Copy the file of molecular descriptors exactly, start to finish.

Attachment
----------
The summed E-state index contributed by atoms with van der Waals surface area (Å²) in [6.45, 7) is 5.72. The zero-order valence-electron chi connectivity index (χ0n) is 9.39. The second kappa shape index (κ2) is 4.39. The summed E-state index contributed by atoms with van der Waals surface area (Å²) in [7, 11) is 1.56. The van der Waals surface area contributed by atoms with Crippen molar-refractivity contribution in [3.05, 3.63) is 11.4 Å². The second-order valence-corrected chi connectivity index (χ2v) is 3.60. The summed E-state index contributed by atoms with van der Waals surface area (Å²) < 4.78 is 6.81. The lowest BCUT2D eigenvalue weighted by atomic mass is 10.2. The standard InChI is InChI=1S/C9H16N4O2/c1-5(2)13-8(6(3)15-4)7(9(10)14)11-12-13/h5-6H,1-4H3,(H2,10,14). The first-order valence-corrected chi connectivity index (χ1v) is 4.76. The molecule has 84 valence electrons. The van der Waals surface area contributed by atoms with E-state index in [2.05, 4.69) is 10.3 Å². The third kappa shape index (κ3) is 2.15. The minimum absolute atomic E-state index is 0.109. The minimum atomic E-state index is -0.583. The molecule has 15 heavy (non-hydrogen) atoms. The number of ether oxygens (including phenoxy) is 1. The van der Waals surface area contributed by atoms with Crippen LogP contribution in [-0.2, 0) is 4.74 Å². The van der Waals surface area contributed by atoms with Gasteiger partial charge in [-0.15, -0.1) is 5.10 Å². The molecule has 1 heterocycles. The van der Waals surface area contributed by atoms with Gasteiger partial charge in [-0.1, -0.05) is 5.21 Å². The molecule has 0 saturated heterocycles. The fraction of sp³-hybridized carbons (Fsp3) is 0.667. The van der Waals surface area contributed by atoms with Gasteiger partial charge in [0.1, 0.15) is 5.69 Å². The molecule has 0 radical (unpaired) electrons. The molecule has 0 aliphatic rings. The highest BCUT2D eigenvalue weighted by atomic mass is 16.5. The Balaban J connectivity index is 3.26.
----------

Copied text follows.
The summed E-state index contributed by atoms with van der Waals surface area (Å²) in [6.45, 7) is 5.72. The zero-order valence-electron chi connectivity index (χ0n) is 9.39. The second kappa shape index (κ2) is 4.39. The summed E-state index contributed by atoms with van der Waals surface area (Å²) in [7, 11) is 1.56. The van der Waals surface area contributed by atoms with Crippen molar-refractivity contribution in [3.05, 3.63) is 11.4 Å². The second-order valence-corrected chi connectivity index (χ2v) is 3.60. The summed E-state index contributed by atoms with van der Waals surface area (Å²) < 4.78 is 6.81. The lowest BCUT2D eigenvalue weighted by atomic mass is 10.2. The standard InChI is InChI=1S/C9H16N4O2/c1-5(2)13-8(6(3)15-4)7(9(10)14)11-12-13/h5-6H,1-4H3,(H2,10,14). The first-order valence-corrected chi connectivity index (χ1v) is 4.76. The molecule has 84 valence electrons. The van der Waals surface area contributed by atoms with E-state index in [2.05, 4.69) is 10.3 Å². The third kappa shape index (κ3) is 2.15. The minimum absolute atomic E-state index is 0.109. The minimum atomic E-state index is -0.583. The molecule has 15 heavy (non-hydrogen) atoms. The number of ether oxygens (including phenoxy) is 1. The van der Waals surface area contributed by atoms with Crippen LogP contribution in [-0.2, 0) is 4.74 Å². The van der Waals surface area contributed by atoms with Gasteiger partial charge in [-0.15, -0.1) is 5.10 Å². The molecule has 1 heterocycles. The van der Waals surface area contributed by atoms with Gasteiger partial charge in [-0.1, -0.05) is 5.21 Å². The molecule has 0 saturated heterocycles. The fraction of sp³-hybridized carbons (Fsp3) is 0.667. The van der Waals surface area contributed by atoms with Gasteiger partial charge in [0.1, 0.15) is 5.69 Å². The molecule has 0 radical (unpaired) electrons. The molecule has 0 aliphatic rings. The highest BCUT2D eigenvalue weighted by atomic mass is 16.5. The Balaban J connectivity index is 3.26.